Despite the reference the cassette/clocks made to the medium, the actual presence of video in this (video) installation was modest. Three tiny LCD monitors were almost lost among the other elements on the walls. Their 8 cm screens displayed a montage of the artists' own footage of traffic and clips of car chases appropriated from television. This imagery was graphically overlaid with traffic symbols and text which recalled a road trip. White arrows crawling across the imagery were interspersed with German text scrolling down the screens recounting a problem known to every car traveller, the accumulation of dead flies on the windshield. These flies are the metaphorical by-product of temporal existence, the ever accumulating corpses of past experiences.

YACH's little screens in 'The Flies...' referred to electronic screens not only in their televisual incarnations but also to their manifestations as information displays in airports, bus termini, train stations and, more recently in the vehicles themselves. Recorded or recalled, this electronic information becomes a series of signifiers indicating different stages in the state of transiton from one place to another, semiotic reminders of " les choses qui se font."

The only installation in Video-Installationen Szene Schweiz with explicit narrative content was Alexander Hahn's 'The Bernoulli-Itinerary' (1990-1991). However, the structure, three horizontal screens with a smaller vertical screen to the left of them showing a digitalised image of a man reading from a book, suggested a university lecture or poetry reading rather than the conventional narrative format of television or cinema.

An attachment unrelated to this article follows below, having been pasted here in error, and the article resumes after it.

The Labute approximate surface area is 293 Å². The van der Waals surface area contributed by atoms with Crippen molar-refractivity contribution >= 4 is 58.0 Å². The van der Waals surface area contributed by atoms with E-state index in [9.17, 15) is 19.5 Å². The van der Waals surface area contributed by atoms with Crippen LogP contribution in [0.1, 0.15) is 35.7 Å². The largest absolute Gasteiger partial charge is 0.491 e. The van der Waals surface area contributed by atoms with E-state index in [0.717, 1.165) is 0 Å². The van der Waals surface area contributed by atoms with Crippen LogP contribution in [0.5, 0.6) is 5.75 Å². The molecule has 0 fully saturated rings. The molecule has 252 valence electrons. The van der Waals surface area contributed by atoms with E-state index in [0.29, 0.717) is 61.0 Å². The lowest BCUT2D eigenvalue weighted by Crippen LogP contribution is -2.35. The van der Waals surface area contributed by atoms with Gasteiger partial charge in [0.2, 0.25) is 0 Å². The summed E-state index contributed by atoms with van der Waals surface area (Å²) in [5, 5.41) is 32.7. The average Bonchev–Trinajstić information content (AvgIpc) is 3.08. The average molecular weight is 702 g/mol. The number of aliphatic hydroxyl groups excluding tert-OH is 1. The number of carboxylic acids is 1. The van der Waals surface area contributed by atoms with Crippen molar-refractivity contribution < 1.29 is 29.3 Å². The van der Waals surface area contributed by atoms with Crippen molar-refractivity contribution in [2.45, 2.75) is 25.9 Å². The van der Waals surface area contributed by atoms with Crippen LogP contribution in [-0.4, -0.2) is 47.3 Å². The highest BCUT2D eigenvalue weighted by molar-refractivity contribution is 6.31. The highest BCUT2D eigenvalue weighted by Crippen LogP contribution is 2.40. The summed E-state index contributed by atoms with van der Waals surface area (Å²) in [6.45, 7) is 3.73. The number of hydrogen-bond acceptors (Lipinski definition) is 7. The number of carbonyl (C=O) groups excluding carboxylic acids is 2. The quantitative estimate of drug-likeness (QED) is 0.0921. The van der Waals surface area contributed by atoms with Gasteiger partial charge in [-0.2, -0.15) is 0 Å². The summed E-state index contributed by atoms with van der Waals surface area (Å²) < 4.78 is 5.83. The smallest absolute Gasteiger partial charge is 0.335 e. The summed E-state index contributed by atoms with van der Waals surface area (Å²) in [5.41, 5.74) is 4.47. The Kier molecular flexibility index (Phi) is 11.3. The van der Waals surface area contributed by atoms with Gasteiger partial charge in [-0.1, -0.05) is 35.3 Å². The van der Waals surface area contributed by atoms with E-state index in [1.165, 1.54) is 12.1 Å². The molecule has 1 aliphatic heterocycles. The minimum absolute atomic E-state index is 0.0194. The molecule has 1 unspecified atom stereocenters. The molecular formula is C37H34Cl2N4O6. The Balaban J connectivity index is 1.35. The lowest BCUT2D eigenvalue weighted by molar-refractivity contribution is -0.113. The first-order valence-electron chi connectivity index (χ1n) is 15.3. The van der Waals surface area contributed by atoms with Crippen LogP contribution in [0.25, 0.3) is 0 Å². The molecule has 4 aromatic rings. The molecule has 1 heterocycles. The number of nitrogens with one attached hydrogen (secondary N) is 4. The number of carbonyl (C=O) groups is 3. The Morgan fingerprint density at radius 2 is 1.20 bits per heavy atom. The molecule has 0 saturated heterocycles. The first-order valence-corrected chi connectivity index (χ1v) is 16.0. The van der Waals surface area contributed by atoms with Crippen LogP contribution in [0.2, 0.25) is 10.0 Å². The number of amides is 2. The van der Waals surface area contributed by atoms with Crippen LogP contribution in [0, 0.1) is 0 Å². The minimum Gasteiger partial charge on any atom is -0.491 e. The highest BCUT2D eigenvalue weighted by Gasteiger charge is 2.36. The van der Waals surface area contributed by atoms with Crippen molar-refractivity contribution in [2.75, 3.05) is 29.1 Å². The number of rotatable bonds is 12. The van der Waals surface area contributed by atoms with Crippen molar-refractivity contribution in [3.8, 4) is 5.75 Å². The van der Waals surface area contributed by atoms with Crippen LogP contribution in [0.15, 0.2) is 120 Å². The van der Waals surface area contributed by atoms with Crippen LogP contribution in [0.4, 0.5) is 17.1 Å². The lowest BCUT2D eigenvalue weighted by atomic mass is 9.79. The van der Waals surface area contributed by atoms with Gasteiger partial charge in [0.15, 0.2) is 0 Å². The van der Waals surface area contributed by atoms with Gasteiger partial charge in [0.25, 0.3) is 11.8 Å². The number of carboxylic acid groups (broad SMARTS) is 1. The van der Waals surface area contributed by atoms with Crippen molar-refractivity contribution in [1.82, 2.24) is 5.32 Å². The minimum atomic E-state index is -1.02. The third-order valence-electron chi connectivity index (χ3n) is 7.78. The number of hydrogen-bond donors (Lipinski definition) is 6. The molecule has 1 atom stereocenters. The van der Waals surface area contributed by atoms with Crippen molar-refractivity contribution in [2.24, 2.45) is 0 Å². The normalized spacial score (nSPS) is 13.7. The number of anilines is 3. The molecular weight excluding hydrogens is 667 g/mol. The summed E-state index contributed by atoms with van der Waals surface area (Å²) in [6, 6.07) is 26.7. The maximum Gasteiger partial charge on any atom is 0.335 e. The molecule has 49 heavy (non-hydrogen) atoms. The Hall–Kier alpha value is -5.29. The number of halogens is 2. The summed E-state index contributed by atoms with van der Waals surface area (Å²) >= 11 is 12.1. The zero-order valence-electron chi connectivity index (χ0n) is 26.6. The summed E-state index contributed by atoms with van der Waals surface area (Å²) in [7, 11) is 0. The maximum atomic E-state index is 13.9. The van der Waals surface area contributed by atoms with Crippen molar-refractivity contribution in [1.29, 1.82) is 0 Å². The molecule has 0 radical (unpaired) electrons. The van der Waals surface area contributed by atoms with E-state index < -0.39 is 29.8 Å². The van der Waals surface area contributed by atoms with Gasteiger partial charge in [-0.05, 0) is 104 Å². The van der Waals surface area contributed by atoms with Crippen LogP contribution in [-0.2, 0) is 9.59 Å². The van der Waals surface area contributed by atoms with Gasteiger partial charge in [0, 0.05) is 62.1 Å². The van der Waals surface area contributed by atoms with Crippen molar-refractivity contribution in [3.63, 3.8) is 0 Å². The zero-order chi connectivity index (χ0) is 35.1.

The dry, amplified voice of the man reading, emanating from the back of the vertical monitor, told of a phenomenon observed and first recorded in 1803 by the Swiss philosopher Christoph Bernoulli. In the waters off the southwest coast of Spain there exists an organism that becomes phosphoresecent when agitated thus causing the sea to glow on a stormy night. The narrator recounts the story of a seaman clearing corpses floating in the water after the battle of Trafalgar. The dead body of one sailor expelled a flood of luminous liquid when pulled aboard the ship leading the seaman to believe he had witnessed the shimmering spirit of the sailor leaving its body. Hahn crystallized this event by figuratively removing the four cathode ray tubes from their casings and suspending them head high in the sombre room. These were attached by electronic umbilical cords to the picture circuitry contained in four plexiglas boxes on the floor beneath them. The radiant glass screens appeared to float like phantoms in the darkened space. Black and white images of the sea, of bodies and of glowing insects flickered across the curved horizontal screens like the surface of Bernoulli's undulating luminous sea.

Benjamin claimed the storyteller was a human repository of collective experience. The traveller, often a seaman, is one type of storyteller who, according to Benjamin, recounts his experiences of exotic lands, "the lore of faraway places." Hahn evoked the pre-technological archetype of the storyteller with an installation made from sophisticated contemporary materials: plexiglass, aluminium with electronic imagery and sound. The electrons carrying Hahn's imagery excited the phosphorous surface of the monitors hypnotizing and seducing the viewer with a sensorial experience. Benjamin posited that when the listener's senses were aroused they would be more receptive to the storyteller. He wrote, "The more self-forgetful the listener is, the more deeply is what he listens to impressed upon his memory."

What is pervasive about video installations is their time element, what Bergson referred to as the "continuité d'écoulement", their continuous flow. Unlike language, video cannot be broken down into a system composed of discrete units. However, the installations of Marie José Burki, of YACH and of Alexander Hahn combined language with an eloquent use of video technology to suggest the experience of passing time. The constructed time of the text (Burki), of the metaphor (YACH), and of the narrative (Hahn), made the viewer aware of the unmeasurable duration of real time as it unfolds.

Paul Landon, 1994

Originally published in Parachute 76, October, November, December, 1994.